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Wednesday, August 13, 2014 - 21:41:00

Renewing Commitments to Clean Transportation and Sustainable Energy

By Mai N. Gum, The Biltmore Beacon (original article)

“Twenty years ago, air quality experts with the national parks service and forest service sounded the alarm that our region had some very significant air quality issues,” said Bill Eaker during the Clean Cities Partnership Celebration on July 30 at the Blue Ridge Parkway Visitor Center in Asheville.

National and local leaders in the field of alternative fuels and sustainability used this event to pledge their commitments to clean transportation.

Guests were encouraged to mingle and check out the new clean energy vehicles recently donated to the Parkway made possible with the help of the Land of Sky Clean Vehicles Coalition coordinated by Eaker. The Parkway received four Ford C-Max Hybrids and three Ford Super Duty Hybrids.

Jesse Marcus, the leader of Propane Education & Research Council, recognized that propane-fueled equipment plays an important role in the landscape industry and encouraged the adoption of propane as a clean, domestic and affordable source. Two Generac generators and three Ventrac mowers were also donated.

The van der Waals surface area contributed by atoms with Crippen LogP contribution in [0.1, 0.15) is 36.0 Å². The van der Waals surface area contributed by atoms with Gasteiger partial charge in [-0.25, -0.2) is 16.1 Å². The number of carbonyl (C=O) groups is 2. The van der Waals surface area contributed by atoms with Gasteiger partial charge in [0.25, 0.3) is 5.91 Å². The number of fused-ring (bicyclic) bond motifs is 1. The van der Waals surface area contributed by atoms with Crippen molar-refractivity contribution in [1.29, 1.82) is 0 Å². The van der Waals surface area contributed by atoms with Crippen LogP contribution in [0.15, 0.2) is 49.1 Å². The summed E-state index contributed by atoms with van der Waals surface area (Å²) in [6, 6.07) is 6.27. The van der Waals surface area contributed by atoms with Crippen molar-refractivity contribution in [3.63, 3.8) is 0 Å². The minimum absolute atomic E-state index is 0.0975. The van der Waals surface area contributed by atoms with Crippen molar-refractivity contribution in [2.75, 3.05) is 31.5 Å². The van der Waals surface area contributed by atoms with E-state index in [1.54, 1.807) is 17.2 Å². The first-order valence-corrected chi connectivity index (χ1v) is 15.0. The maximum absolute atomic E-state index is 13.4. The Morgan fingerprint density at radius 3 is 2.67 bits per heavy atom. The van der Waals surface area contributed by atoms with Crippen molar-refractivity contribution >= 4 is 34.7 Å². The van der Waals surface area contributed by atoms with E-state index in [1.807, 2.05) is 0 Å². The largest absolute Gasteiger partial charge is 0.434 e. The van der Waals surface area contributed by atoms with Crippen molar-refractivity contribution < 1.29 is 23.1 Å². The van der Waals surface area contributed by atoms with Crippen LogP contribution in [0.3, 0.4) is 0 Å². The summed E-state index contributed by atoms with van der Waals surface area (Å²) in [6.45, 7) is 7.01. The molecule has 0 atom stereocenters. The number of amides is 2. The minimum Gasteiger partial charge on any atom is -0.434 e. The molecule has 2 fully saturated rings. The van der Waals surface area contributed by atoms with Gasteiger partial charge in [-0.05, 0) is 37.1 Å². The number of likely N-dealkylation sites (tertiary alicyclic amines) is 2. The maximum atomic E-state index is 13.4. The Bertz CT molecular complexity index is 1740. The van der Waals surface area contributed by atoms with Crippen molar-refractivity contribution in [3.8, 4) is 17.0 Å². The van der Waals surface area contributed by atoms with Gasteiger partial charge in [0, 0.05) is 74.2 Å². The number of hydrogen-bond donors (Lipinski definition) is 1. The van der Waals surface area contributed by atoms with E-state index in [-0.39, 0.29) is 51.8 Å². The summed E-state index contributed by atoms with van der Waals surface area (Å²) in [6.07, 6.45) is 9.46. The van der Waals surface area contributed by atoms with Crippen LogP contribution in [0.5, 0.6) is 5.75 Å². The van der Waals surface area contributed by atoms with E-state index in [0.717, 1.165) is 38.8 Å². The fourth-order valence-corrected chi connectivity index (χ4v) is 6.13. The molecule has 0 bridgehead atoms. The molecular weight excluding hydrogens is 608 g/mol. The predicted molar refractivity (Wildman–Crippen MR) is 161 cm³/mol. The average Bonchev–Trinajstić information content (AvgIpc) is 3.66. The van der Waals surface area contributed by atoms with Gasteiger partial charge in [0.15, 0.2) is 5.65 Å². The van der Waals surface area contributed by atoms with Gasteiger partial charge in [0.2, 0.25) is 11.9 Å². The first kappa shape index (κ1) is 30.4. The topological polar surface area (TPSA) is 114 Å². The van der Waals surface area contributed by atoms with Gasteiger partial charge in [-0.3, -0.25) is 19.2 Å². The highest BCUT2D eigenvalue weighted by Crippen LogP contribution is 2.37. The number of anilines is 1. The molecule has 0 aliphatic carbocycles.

There are plans to get one more truck to supply each of the Parkway’s four districts with a green vehicle, replacing the less-efficient models dating back to 1989.

Brandon Hensley, an employee of the National Parks Service explained that a field truck can travel anywhere between 40 to 50 miles per day.

"These new vehicles aid in our efforts to reduce emissions and lower the carbon footprint of the park and to show park visitors how, together, we can make a difference," said Mark Woods, Superintendent of the Parkway.

"Cleaner more-efficient vehicles are a perfect complement to the National Park Service’s mission," said Andrew Hudgins, Project Leader of Clean Cities, a program of the U.S. Department of Energy. "This initiative allows a larger audience to learn more about the energy and environmental benefits of these vehicles," said Hudgins.

In 2002, North Carolina legislators passed the Clean Smokestacks Act, which helped to improve air quality significantly in the Asheville area, but during the celebration, Eaker emphasized that mobile sources of air pollution also needed to be tackled. This is especially important since the Parkway is a major destination for many travelers.

The Blue Ridge Mountains puts on one of the most extended and vibrant leaf color displays due to its range in elevation change. Leaves begin changing on the highest peaks with the early frost during October and then at lower elevations with the warmer weather prolonging the color. Visitors travel along segments of the Parkway’s 469-mile distance to catch a glimpse of this during leaf season.

"The people who come to visit need to know their impact," said Stan Cross, co-founder and Principal of Brightfield Transportation Solutions. Cross urged that this partnership is a great opportunity to inform locals and visitors on the role they have to play in reducing emissions.

"We know we are still a long way from solving the region’s energy and air quality problems, but we have the opportunity to influence millions of park visitors as we lead by example," said Woods.




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